IT DOESN’T MATTER. People worry about putting hashtags into the first comment because they think Instagram will penalise them but Instagram’s help is very clear that hashtags can go in either location. Just make sure that you post the hashtags within a few minutes of posting.
It is quite a personal choice. I tend to add them in a comment because my workflow makes that easier for me and I like my captions to look neat! Social photographer Diana von Rettig is #teamcaption, saying “It’s harder to engage off hashtags as they get buried under the other comments. When someone reposts [an image] they already have hashtags. So I prefer reposting posts with the hashtags in the caption”.
Hashtags in the caption
- + Easy to compose or edit
- + Less likely to forget to add them!
- + Can use Instagram’s hashtag suggest tool
- + Easier for others to repost your content
- – It can look a bit spammy (although you can get around this by adding a few rows of asterisks between the caption & the hashtags)
Hashtags in a comment
- + Looks much neater & not spammy
- + Doesn’t distract from the caption
- – Can’t use Instagram’s hashtag suggest tool
- – Have to remember to add straight after posting
Finding (the right) Instagram hashtags
I won’t lie, this can be a slow process. I’ve listed some tools below which might help, but I have always found the manual way more effective. By which I mean searching for a hashtag I know is relevant and then following up on the related ones, clicking through to similar posts to mine and seeing what hashtags others are using.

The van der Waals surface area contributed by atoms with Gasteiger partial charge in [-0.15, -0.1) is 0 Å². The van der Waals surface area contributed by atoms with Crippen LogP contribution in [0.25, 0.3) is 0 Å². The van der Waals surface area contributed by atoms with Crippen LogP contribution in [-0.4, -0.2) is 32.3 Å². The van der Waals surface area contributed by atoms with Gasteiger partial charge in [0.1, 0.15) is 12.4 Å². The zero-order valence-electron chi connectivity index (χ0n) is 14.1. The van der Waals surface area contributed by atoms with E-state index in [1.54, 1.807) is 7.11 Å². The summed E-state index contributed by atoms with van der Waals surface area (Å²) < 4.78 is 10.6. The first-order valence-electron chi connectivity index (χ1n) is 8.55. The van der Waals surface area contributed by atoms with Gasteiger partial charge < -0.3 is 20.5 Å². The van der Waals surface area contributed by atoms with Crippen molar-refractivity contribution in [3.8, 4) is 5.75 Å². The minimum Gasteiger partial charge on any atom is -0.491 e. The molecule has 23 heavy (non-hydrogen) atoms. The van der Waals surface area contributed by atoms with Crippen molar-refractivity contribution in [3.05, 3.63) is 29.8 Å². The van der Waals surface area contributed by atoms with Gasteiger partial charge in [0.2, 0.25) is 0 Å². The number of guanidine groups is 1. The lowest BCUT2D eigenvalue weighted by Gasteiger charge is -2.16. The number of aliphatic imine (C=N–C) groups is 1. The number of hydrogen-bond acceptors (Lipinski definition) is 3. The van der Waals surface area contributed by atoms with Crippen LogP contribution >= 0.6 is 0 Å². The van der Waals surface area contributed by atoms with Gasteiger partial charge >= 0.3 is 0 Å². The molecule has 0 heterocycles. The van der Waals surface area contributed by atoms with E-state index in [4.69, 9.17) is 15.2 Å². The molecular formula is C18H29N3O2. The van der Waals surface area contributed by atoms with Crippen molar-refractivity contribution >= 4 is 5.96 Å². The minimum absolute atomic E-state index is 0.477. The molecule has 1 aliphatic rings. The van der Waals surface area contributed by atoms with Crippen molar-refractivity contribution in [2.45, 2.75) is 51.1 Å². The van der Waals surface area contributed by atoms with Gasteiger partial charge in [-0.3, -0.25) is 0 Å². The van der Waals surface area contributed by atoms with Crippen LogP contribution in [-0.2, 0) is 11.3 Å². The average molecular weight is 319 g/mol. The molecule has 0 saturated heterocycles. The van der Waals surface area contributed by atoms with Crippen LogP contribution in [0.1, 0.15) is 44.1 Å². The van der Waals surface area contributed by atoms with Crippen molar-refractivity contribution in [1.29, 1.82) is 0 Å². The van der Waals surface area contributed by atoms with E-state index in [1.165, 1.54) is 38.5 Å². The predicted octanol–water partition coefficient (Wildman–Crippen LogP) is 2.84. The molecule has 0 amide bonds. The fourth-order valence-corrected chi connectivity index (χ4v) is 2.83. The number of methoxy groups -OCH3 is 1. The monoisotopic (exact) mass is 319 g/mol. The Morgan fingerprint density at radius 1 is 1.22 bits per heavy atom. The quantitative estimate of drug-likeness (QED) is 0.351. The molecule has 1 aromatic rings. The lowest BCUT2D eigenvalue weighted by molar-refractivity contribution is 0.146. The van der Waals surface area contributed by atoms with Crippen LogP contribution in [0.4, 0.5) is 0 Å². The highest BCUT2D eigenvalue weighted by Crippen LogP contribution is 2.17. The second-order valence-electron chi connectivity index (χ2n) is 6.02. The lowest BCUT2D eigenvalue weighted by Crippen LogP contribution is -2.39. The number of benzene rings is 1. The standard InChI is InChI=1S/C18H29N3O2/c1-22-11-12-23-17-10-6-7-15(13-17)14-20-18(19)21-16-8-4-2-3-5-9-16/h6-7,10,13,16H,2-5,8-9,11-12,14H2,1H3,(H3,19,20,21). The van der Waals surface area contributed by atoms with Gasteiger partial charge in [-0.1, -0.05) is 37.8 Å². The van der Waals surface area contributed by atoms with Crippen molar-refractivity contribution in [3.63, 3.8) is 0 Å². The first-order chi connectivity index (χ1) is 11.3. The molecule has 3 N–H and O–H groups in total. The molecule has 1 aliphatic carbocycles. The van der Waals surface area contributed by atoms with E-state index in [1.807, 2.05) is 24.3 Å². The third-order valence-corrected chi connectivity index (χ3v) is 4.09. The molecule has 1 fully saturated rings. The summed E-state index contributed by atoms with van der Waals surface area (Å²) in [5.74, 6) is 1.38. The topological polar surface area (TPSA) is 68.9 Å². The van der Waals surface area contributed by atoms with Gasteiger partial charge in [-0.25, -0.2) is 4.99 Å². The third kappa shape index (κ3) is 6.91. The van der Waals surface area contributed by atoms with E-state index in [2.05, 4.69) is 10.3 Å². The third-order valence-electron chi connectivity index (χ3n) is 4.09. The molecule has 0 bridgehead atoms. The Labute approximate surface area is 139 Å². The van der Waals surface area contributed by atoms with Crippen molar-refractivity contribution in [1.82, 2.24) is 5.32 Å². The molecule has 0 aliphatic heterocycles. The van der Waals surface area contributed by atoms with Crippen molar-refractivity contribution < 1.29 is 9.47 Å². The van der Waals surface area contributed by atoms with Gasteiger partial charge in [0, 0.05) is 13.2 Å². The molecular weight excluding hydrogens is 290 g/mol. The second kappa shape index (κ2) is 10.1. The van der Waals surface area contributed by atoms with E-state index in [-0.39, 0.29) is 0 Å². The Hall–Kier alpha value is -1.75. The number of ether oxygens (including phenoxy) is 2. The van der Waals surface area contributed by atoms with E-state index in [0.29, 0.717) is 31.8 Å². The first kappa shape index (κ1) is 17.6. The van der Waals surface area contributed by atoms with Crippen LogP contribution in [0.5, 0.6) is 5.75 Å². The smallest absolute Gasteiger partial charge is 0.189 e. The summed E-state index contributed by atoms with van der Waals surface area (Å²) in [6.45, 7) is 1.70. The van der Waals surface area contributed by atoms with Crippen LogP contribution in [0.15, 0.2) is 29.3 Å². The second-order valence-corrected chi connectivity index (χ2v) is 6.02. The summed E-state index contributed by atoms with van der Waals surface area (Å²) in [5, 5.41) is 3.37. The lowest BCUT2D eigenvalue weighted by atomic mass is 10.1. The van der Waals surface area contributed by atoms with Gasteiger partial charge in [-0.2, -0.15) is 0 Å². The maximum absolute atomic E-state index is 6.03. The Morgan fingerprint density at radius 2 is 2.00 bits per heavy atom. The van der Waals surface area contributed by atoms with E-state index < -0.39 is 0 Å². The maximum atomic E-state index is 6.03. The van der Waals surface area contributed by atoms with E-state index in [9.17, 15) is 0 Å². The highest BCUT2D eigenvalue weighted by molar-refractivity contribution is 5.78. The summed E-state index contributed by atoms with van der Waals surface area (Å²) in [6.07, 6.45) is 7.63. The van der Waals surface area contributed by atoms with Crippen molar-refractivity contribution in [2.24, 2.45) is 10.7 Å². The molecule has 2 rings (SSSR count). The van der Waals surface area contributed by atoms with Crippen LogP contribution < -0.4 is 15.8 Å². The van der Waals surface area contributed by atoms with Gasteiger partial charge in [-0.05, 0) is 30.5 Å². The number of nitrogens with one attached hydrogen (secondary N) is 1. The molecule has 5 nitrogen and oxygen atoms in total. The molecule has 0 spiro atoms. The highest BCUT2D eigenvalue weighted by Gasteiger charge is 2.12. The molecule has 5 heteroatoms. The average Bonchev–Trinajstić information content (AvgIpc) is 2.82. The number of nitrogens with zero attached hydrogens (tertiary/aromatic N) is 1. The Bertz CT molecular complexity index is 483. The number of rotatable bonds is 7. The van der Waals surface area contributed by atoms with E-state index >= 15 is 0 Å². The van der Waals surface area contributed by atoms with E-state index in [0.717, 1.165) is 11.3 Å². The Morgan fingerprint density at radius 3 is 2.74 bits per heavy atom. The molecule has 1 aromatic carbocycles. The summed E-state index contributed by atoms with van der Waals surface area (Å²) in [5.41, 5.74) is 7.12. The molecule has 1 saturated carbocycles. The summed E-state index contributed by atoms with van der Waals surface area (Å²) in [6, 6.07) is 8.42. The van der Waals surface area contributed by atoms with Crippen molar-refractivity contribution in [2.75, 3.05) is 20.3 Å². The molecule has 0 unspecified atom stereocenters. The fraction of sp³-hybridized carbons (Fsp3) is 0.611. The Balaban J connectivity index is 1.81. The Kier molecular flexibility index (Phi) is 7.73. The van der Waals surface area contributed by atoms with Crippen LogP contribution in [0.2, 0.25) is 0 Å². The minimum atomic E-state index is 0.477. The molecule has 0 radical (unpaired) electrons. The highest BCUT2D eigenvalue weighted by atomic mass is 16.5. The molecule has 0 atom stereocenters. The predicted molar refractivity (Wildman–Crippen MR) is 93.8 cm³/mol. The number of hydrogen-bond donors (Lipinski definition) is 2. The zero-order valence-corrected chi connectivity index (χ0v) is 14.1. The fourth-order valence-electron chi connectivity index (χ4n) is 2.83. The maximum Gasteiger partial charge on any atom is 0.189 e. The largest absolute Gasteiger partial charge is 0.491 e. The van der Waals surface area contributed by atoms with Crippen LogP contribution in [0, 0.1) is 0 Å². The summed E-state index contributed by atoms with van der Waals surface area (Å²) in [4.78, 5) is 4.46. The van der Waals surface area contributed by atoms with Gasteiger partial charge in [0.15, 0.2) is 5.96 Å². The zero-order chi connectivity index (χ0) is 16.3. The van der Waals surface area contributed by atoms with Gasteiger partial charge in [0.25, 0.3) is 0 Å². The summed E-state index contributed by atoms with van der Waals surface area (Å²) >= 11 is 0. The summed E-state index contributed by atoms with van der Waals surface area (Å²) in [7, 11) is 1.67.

You should always check each hashtag directly in Instagram to see whether the kinds of posts that use the hashtag are similar to what you want to post. Don’t just assume!
Klaxon: Related hashtags are only shown in the Instagram app and not in the desktop version.
Hashtag search tools
- Display Purposes: Shows related hashtags in order of relevance, in a map or a graph.
- Hashtagify.me: Limited number of # shown, but also includes influencers who use it, popularity & other useful data.
- Planoly’s Hashtag Manager: This is included in the free version of Planoly, which limits you to 30 posts a month.
- Tailwind’s Hashtag Finder: You can try it out in a free 30-post trial.
Hope this advice helps with your feed(s) whatever they are!